12. TRAUMATIC TRAINING EXPERIENCES/DRESSAGE If you are a dressage horse, they often spin you in a circle with very, very tight reins, they call that roll-kur and say that it is good for you, even though science has shown that the majority of horses would not submit themselves to roll kur if they had a choice and that it restricts breathing. If you open your mouth to alleviate the pain the bit causes, they put tighter straps around your mouth to keep it closed; sometimes your tongue even goes blue, but as long as there is no blood, the ring steward doesn’t seem to mind. Your rider sits in the saddle a lot, even thought science says that a two-point or posting trot is more comfortable for you. In the warm up ring your rider gives you a few extra hard jabs with her spurs, and janks on the reins a couple of times extra hard, so that when you are in the actual show arena, you comply better, and she can let the reins go a little bit, so that you will look happy and relaxed, so the audience thinks you like your job and the judge will give high marks on submission and relaxation. If only people would see how you communicate your anxiety with your tail; the only part of your body that the humans have not found a way to control in dressage.
13. TRAUMATIC TRAINING EXPERIENCES/EVENTER If you are an eventer, you watch how several of your friends died after a rotational fall over a solid fence due to their rider forcing them to go too fast on unstable footing with an exhausted, injured body and/or a distracted mind. You fell too, just like 284 of your fellow brothers and sisters in 2014. You feel pain, but the environment is so scary that you have an adrenaline rush causing you to run and not sense pain, until you stop and realize a part of you is broken. You don't really like to run, and are scared a lot, but if you let that get to you and stop for a fence, your rider will hit you with the stick and prick you with metal prongs, and since you are more scared of your rider than of the scary fence, you have learned to choose to jump the scary fences anyways. Sometimes they have to hit you at every fence to make you jump. And this is ok, USEF even put two passages in their rule book that whipping and spurring is completely acceptable at their events, as long as it is at the right time, for good reason. From their rule book: "Severity—As a reprimand only, a horse may be hit hard."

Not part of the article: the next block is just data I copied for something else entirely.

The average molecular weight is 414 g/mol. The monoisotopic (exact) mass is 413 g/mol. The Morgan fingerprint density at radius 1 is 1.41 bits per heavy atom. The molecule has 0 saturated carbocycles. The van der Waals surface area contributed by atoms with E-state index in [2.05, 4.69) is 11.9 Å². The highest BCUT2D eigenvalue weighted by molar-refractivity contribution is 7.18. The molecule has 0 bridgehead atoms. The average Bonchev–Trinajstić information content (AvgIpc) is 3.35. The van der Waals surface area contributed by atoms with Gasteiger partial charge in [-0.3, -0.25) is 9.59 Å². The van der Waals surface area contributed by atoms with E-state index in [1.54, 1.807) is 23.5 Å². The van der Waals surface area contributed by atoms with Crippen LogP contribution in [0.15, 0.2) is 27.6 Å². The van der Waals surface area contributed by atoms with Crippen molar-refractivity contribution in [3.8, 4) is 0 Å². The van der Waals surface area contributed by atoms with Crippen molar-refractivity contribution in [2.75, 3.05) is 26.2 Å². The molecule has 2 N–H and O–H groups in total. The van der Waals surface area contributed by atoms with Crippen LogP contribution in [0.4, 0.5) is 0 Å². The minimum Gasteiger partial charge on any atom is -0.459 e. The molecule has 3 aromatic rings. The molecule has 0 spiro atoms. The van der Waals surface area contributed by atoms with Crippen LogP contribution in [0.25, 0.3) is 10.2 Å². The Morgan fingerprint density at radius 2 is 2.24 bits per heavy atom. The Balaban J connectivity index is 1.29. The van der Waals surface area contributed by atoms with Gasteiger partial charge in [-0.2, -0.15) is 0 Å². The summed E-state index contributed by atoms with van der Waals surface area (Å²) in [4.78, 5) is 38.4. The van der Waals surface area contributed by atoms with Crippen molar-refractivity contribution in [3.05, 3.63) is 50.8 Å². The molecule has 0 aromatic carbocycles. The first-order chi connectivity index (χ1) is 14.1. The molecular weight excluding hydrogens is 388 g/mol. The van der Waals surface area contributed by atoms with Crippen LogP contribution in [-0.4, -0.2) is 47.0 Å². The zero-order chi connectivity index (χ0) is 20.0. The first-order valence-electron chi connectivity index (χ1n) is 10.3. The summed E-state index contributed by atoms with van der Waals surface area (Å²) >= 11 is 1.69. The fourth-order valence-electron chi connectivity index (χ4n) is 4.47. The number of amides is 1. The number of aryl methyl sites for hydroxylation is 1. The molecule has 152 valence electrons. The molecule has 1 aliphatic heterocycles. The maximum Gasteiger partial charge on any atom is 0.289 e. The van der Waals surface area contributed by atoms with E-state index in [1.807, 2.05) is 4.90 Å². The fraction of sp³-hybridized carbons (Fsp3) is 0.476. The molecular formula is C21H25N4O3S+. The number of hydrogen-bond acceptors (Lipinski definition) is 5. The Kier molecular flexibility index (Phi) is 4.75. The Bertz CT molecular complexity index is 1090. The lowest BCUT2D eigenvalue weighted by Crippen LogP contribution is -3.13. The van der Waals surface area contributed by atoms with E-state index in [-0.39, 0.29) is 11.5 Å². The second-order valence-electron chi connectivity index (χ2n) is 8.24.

NOTE: Not all sport horses are treated like this. Not all horses see it this way. Not all riders do what is mentioned below. However, these practices are still prevalent on the horse-human interface. There is little transparency and show management is notorious for looking the other way when abuse is suspected. The audience is largely unaware these things occur in the equestrian world, especially those who attend without prior horse experience. I wrote this initially on my private facebook page to answer a friend's question of 'What does it mean to be a sport horse', and thought there might be a benefit to posting this in a public space as well. It is meant to provide people an opportunity to have an educated opinion regarding attendance and participation of top level equestrian competitions, to expand awareness of issues in horse well fare, and to push progressive motion toward increased well-fare for all horses.
FOR THE LOVE OF HORSES